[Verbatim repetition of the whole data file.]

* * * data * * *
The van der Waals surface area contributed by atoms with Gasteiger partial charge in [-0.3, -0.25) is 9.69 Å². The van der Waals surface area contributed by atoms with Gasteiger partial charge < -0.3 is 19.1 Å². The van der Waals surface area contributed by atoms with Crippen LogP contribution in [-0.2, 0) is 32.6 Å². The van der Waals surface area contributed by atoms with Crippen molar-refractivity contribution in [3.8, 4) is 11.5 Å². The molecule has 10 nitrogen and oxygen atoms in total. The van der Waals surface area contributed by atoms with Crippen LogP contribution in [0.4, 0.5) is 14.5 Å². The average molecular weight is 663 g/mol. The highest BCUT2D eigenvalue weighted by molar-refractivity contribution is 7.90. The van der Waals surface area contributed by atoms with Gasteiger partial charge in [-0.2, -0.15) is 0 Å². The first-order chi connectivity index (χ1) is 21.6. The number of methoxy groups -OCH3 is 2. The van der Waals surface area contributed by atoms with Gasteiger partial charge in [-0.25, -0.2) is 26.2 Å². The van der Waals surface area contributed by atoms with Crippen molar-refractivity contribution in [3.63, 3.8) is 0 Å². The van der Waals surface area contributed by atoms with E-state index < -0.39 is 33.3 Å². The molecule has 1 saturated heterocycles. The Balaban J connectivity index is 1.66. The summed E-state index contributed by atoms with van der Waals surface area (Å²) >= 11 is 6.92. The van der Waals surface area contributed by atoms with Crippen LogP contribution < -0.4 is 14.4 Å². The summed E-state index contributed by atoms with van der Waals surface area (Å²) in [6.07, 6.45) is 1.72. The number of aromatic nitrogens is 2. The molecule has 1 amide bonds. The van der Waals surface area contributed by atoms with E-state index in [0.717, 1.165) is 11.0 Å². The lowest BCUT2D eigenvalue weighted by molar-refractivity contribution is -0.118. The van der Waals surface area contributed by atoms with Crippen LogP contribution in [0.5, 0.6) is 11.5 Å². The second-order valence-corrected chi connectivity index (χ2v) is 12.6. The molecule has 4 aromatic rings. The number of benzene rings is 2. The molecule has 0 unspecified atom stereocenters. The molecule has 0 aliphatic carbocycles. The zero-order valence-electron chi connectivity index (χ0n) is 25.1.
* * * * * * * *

The van der Waals surface area contributed by atoms with Gasteiger partial charge in [-0.3, -0.25) is 9.69 Å². The van der Waals surface area contributed by atoms with Gasteiger partial charge < -0.3 is 19.1 Å². The van der Waals surface area contributed by atoms with Crippen LogP contribution in [-0.2, 0) is 32.6 Å². The van der Waals surface area contributed by atoms with Crippen molar-refractivity contribution in [3.8, 4) is 11.5 Å². The molecule has 10 nitrogen and oxygen atoms in total. The van der Waals surface area contributed by atoms with Crippen LogP contribution in [0.4, 0.5) is 14.5 Å². The average molecular weight is 663 g/mol. The highest BCUT2D eigenvalue weighted by molar-refractivity contribution is 7.90. The van der Waals surface area contributed by atoms with Gasteiger partial charge in [-0.2, -0.15) is 0 Å². The first-order chi connectivity index (χ1) is 21.6. The number of methoxy groups -OCH3 is 2. The van der Waals surface area contributed by atoms with Gasteiger partial charge in [-0.25, -0.2) is 26.2 Å². The van der Waals surface area contributed by atoms with Crippen molar-refractivity contribution in [3.63, 3.8) is 0 Å². The van der Waals surface area contributed by atoms with E-state index < -0.39 is 33.3 Å². The molecule has 1 saturated heterocycles. The Balaban J connectivity index is 1.66. The summed E-state index contributed by atoms with van der Waals surface area (Å²) >= 11 is 6.92. The van der Waals surface area contributed by atoms with Crippen LogP contribution < -0.4 is 14.4 Å². The summed E-state index contributed by atoms with van der Waals surface area (Å²) in [6.07, 6.45) is 1.72. The number of aromatic nitrogens is 2. The molecule has 1 amide bonds. The van der Waals surface area contributed by atoms with E-state index in [0.717, 1.165) is 11.0 Å². The lowest BCUT2D eigenvalue weighted by molar-refractivity contribution is -0.118. The van der Waals surface area contributed by atoms with Crippen LogP contribution in [0.5, 0.6) is 11.5 Å². The second-order valence-corrected chi connectivity index (χ2v) is 12.6. The molecule has 4 aromatic rings. The number of benzene rings is 2. The molecule has 0 unspecified atom stereocenters. The molecule has 0 aliphatic carbocycles. The zero-order valence-electron chi connectivity index (χ0n) is 25.1.